One of the most enduring theories in print culture studies is Benedict Anderson’s suggestion that the spread of print media contributed to the rise of nationalism in the nineteenth century. Much like Benjamin’s theory that it was no accident that photography and Marxism came into being at roughly the same time, there is a historical coincidence here between media and political theory that is tantalizingly causal. For Anderson there was something instrumental about the way print contributed to individuals’ sense of belonging to a larger, linguistically homogenous unit called the nation.
Over the years, there have been numerous attempts to try to nuance this thesis, to show, for example, how international the spread of print was — that one of its defining features was the way it enabled new international geographies of reading to emerge, from the early modern period into the nineteenth century. This was what I tried to do in Dreaming in Books.
But I think a persuasive case can be made in support of this thesis by looking at changes in the relationship between national (or metropolitan) printing offices and the institutional functions of governments. Whether print was or was not integral to the construction of a “national imaginary,” it certainly was integral in the construction of the representations on which those nations were based — passports, money, constitutions, and official legal documents. The question is whether practices of governmentality will change, or feelings of citizenship, if the medium of governmentality changes too.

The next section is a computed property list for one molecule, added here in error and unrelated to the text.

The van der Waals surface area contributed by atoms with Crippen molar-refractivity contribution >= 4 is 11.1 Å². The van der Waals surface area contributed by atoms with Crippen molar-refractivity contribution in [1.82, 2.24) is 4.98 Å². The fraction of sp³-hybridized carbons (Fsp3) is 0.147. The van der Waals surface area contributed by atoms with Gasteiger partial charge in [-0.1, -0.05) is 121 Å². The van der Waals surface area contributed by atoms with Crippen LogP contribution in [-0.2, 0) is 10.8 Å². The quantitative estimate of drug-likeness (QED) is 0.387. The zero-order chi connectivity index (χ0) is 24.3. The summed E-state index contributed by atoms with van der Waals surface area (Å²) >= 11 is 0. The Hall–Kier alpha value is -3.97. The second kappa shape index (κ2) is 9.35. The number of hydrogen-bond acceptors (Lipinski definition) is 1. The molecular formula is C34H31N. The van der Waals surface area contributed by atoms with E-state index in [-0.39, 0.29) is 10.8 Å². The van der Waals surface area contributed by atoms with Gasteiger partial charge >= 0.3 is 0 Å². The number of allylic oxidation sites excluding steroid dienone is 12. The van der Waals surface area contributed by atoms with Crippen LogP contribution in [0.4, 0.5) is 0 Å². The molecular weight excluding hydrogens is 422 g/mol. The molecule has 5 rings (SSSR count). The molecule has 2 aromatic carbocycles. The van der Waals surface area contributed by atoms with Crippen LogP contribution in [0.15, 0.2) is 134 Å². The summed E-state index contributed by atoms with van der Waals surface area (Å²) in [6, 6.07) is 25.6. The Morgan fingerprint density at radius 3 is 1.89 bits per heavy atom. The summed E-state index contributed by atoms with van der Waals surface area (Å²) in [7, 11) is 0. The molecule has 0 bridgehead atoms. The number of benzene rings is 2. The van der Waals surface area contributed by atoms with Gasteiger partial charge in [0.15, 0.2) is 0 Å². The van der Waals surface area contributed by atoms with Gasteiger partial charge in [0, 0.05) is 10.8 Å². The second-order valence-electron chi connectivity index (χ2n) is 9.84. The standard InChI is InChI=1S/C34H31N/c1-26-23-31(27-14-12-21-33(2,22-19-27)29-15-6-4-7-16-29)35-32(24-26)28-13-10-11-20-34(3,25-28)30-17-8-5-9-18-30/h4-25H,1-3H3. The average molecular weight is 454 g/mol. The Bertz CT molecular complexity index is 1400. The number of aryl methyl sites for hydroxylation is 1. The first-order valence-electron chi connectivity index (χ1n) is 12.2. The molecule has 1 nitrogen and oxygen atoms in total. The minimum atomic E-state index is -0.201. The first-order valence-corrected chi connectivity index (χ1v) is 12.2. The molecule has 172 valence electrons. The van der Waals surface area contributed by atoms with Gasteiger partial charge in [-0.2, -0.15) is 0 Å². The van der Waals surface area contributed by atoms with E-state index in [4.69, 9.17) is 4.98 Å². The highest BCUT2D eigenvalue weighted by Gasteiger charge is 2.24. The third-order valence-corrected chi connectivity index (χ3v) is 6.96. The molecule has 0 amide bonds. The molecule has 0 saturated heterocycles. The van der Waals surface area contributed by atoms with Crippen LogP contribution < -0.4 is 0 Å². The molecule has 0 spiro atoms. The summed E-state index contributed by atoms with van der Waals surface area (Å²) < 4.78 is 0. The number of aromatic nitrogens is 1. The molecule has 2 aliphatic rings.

This was the question that Christoph Engemann, a colleague I met in Weimar last Spring at the IKKM, was asking in relation to the German federal printing office, the Bundesdruckerei. For Engemann, the question was what is the future of the federal printing office and, more interestingly, what is the future of citizen documentation and subjectivity in a world of digital, not print, representation. Engemann addresses these questions under the headings of “governmediality” and the place of the human/machine signature.
All of this came to mind after I saw a post about the closing of the Boston city printing office. It got me thinking about the future of the printed basis of the nation state. What happens when print is no longer the substrate of national forms (money, IDs, records, and laws)? Is that material shift immaterial to the political structure of the system or the personal self-identification by citizens with the system? This is an area that seems surprisingly underresearched, but impinges on all of our daily lives.
When will we see a follow-up to Benedect Anderson, a book called Digital Nationalism? Or is that a contradiction in terms?